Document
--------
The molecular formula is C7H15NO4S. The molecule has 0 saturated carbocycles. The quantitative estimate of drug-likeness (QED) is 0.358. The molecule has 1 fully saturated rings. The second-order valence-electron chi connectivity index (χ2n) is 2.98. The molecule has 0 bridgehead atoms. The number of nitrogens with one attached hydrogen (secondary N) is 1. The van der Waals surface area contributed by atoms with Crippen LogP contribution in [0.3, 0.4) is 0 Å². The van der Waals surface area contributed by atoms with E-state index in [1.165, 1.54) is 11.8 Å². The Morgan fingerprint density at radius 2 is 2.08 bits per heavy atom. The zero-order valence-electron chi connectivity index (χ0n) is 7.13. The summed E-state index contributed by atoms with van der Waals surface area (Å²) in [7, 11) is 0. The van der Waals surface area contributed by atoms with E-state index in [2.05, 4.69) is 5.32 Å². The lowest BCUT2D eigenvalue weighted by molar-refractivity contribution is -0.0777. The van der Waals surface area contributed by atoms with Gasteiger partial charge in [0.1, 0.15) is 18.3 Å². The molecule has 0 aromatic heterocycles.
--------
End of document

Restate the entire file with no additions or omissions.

The molecular formula is C7H15NO4S. The molecule has 0 saturated carbocycles. The quantitative estimate of drug-likeness (QED) is 0.358. The molecule has 1 fully saturated rings. The second-order valence-electron chi connectivity index (χ2n) is 2.98. The molecule has 0 bridgehead atoms. The number of nitrogens with one attached hydrogen (secondary N) is 1. The van der Waals surface area contributed by atoms with Crippen LogP contribution in [0.3, 0.4) is 0 Å². The van der Waals surface area contributed by atoms with E-state index in [1.165, 1.54) is 11.8 Å². The Morgan fingerprint density at radius 2 is 2.08 bits per heavy atom. The zero-order valence-electron chi connectivity index (χ0n) is 7.13. The summed E-state index contributed by atoms with van der Waals surface area (Å²) in [7, 11) is 0. The van der Waals surface area contributed by atoms with E-state index in [2.05, 4.69) is 5.32 Å². The lowest BCUT2D eigenvalue weighted by molar-refractivity contribution is -0.0777. The van der Waals surface area contributed by atoms with Gasteiger partial charge in [0.1, 0.15) is 18.3 Å². The molecule has 0 aromatic heterocycles.